That struck me as a comedy writer reaching for that year's queen of tabloid. Nothing heartfelt, just a fairly easy laugh and reference point. He used to write for Carson and Joan Rivers so he probably does that shit in his sleep.
I would like a whole book about The Critic. I think that was the most interesting stuff, though I'm biased there.
"Suck our Earth dick, Martians!" —Doc

Silent Majority
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Re: Whatcha reading?

Post by Silent Majority »

Kory wrote:
11 Jun 2024, 2:50pm
Silent Majority wrote:
11 Jun 2024, 10:15am
Kory wrote:
10 Jun 2024, 4:09pm
Silent Majority wrote:
09 Jun 2024, 5:46am
60) Springfield Confidential: Jokes, Secrets, and Outright Lies from a Lifetime Writing for The Simpsons - Mike Reiss. Audiobook. 2018. Reiss is just the man you'd think he'd be as a thirty year veteran of the Simpsons writing room. He's funny, of course, he's super privileged, he's unafraid of deeply unfashionable racial humour, and unused to being challenged. He shared a lot that was new to me, a guy who's paid to much attention to this show and I laughed out loud quite a few times, so I recommend the book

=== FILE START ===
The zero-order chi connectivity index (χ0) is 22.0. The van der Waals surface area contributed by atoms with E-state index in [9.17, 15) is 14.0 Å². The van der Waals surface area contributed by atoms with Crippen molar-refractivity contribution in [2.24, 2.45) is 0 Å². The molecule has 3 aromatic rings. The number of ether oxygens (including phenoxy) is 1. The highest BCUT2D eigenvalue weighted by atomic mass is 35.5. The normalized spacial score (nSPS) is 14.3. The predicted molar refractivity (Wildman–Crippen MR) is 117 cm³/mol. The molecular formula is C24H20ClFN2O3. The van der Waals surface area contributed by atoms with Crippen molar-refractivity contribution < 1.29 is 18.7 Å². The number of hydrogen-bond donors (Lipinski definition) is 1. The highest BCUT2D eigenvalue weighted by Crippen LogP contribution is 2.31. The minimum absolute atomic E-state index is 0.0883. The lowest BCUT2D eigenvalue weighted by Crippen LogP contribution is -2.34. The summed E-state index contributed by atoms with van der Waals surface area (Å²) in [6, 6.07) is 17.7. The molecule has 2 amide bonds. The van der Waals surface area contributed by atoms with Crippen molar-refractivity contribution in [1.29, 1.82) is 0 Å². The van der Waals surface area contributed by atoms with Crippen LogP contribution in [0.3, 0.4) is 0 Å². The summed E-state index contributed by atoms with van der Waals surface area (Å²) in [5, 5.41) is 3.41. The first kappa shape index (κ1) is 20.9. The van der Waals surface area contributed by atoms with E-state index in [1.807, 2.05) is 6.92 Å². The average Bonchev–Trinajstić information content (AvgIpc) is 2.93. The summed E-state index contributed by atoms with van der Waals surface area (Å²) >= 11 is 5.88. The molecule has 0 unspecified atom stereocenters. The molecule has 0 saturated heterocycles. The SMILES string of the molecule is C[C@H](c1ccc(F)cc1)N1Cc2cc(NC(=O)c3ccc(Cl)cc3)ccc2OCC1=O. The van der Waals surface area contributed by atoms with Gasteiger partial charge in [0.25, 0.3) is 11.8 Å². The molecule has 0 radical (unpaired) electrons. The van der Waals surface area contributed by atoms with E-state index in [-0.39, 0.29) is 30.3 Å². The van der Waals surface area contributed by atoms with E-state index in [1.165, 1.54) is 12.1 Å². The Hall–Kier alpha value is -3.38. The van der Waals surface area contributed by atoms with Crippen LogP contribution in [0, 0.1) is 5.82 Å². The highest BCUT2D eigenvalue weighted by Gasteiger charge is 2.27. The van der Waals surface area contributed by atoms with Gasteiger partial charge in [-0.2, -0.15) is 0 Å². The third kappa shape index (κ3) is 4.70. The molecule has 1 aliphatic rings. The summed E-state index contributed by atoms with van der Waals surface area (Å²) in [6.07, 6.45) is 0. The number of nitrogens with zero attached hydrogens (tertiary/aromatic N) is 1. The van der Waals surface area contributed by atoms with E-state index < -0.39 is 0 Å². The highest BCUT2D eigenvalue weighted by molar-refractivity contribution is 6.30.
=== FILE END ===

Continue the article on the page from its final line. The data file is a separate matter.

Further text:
I read this somewhat recently myself. Generally full of good information, but I thought he got pretty mean spirited about Kim Kardashian toward the end (not that I'm any fan of hers).
That struck me as a comedy writer reaching for that year's queen of tabloid. Nothing heartfelt, just a fairly easy laugh and reference point. He used to write for Carson and Joan Rivers so he probably does that shit in his sleep.
I would like a whole book about The Critic. I think that was the most interesting stuff, though I'm biased there.
Failures make more interesting reading than Empire shaking successes.
a lifetime serving one machine
Is ten times worse than prison


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Dr. Medulla
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Re: Whatcha reading?

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Silent Majority wrote:
12 Jun 2024, 6:21am
Failures make more interesting reading than Empire shaking successes.
Coinkadinkally, that's the topic I've been working on for the past week.
Everything ends, and Everything matters. - Ron Currie, Jr.

Silent Majority